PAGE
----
verb (used with object), re·moved, re·mov·ing.
- to move from a place or position; take away or off: to remove the napkins from the table.
- to take off or shed (an article of clothing): to remove one’s jacket.
- to move or shift to another place or position; transfer: She removed the painting to another wall.
- to put out; send away: to remove a tenant.
- to dismiss or force from a position or office; discharge: They removed him for embezzling.
- to take away, withdraw, or eliminate: to remove the threat of danger.
- to get rid of; do away with; put an end to: to remove a stain; to remove the source of disease.
- to kill; assassinate.
verb (used without object), re·moved, re·mov·ing.
- to move from one place to another, especially to another locality or residence: We remove to Newport early in July.
- to go away; depart; disappear.
- the act of removing.
- a removal from one place, as of residence, to another.
- the distance by which one person, place, or thing is separated from another: to see something at a remove.
- a mental distance from the reality of something as a result of psychological detachment or lack of experience: to criticize something at a remove.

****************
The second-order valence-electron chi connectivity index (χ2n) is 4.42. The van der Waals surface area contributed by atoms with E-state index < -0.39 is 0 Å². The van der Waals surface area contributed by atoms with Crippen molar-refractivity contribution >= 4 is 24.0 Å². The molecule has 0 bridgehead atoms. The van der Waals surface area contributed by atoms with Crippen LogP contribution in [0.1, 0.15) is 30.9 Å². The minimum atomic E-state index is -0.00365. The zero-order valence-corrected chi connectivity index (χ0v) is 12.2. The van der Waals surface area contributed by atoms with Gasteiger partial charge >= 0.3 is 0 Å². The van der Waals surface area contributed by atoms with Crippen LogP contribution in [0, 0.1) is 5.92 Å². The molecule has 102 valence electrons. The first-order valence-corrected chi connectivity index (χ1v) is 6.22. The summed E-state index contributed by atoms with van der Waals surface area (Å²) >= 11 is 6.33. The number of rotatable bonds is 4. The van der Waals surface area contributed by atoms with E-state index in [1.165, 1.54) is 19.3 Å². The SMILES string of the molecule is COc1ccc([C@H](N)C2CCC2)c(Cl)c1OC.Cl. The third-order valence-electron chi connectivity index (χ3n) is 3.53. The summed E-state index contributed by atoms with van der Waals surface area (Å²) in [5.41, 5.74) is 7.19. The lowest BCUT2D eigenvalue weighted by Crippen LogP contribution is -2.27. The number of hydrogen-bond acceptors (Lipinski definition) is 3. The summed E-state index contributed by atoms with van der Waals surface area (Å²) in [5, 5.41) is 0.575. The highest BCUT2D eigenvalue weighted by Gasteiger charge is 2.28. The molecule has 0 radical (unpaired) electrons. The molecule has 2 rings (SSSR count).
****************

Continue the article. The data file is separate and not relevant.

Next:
- a degree of difference, as that due to descent, transmission, etc.: a folk survival, at many removes, of a druidic rite.
- a step or degree, as in a graded scale.
- British. a promotion of a pupil to a higher class or division at school.
verb (mainly tr)
- to take away and place elsewhere
- to displace (someone) from office; dismiss
- to do away with (a grievance, cause of anxiety, etc); abolish
- to cause (dirt, stains, or anything unwanted) to disappear; get rid of
- euphemistic to assassinate; kill
- (intr) formal to change the location of one’s home or place of businessthe publishers have removed to Mayfair
- the act of removing, esp (formal) a removal of one’s residence or place of work
- the degree of difference separating one person, thing, or condition from anotheronly one remove from madness
- British (in certain schools) a class or form, esp one for children of about 14 years, designed to introduce them to the greater responsibilities of a more senior position in the school
- (at a formal dinner, formerly) a dish to be changed while the rest of the course remains on the table
early 14c., “move, take away, dismiss,” from Old French removoir “move, stir; leave, depart; take away,” from Latin removere “move back or away, take away, put out of view, subtract,” from re- “back, away” (see re-) + movere “to move” (see move (v.)). Related: Removed; removing.
1550s, “act of removing,” from remove (v.). Sense of “distance or space by which any thing is removed from another” is attested from 1620s.